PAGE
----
Disclaimer: The folks from Ball brand jars offered me my own Home Discovery Canning Kit when they suggested the giveaway.  I declined because I already own almost all of their products for home canning!  They then offered and sent me some pectin, pickling and salsa mixes as well as a cookbook and jar grabber (or whatever those thingies are called).  Their gift did not affect my thoughts on their products or my interest in doing a giveaway.  I agreed to it because I love canning and I know you do too.

The Ball brand is teaming up with Canning Across America, a nationwide collective of cooks, gardeners and food lovers to spread the word on canning this summer with National Can-It-Forward day on August 13th.  A free, live webcast hosted a will feature a day of instructional canning videos as well as cooking demos.

Wednesday, July 27, 2011

Say It, Don't Spray It

From an organic winery in Napa County.  I need one of these signs for my mini farm!

Tuesday, July 26, 2011

Yes, I Can!

The first home that I can remember was an acre carved out of the Southern California hillside.  My parents scrimped and saved and worked every weekend on the sprawling homestead.  There was a mini orchard, brambles full of blackberries, rows of strawberries, and the old peach tree out by the driveway.

Every summer, my grandmother would come over and she and my mother would can.  The canning itself is a hazy memory.  A big pot.  Sweet sweet jam smeared over toast.  My grandmother has since passed on but a few weeks ago, my mother and I did what so many generations of women have done before us.  We pulled out the big black canning pot.  Sterilized jars.  Smushed strawberries.  Added pectin.  And water bathed our way into family history.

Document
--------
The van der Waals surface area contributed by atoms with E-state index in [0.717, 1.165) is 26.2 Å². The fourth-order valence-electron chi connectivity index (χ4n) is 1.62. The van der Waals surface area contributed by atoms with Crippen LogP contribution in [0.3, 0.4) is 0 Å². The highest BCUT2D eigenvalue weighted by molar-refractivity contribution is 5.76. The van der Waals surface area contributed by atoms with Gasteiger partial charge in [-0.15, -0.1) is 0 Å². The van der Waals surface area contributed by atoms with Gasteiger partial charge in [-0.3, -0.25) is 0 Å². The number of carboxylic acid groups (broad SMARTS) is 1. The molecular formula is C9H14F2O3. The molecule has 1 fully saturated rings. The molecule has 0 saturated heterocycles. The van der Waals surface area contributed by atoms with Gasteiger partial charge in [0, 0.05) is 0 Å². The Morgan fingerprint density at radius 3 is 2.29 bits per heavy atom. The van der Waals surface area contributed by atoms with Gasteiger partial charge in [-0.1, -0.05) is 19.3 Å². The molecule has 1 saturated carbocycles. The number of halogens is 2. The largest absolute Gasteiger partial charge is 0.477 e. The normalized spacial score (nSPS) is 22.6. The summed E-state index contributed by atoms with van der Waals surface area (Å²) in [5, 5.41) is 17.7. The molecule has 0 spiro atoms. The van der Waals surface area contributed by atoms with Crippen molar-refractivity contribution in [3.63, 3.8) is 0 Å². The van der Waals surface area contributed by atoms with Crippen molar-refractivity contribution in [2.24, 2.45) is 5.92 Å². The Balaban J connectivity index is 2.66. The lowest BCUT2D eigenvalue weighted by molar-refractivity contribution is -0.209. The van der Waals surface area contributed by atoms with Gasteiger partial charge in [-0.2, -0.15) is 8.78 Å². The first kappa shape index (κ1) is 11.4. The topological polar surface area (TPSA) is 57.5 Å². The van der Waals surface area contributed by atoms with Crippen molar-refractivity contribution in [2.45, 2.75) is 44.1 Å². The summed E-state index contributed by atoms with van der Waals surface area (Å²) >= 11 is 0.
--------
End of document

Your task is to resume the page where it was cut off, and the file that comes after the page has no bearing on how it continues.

We only do this once a summer, usually.  The rest of the summer is a blur of visits, summer camps, and canning in the quiet of my own kitchen.  But canning with my mother, just as she canned with her mother, is something that should be savored at least once a year.  

This morning, popping open a jar of Bean woman strawberry jam, I smiled.  Thanks mom for passing on the tradition.  Yes, we can!


August 13th is the first annual National Can It Forward Day! It is co-hosted the makers of Ball canning jars and Canning Across America.  In celebration of the resurgence of canning (I literally could not find pectin or canning equipment in any brick and mortar 4 years ago!) and the deliciousness that is home-canned goodness, here are a few of my favorite past posts on the subject:

- Quick Berry, Quack Berry: I host a canning party and we make more than just jam.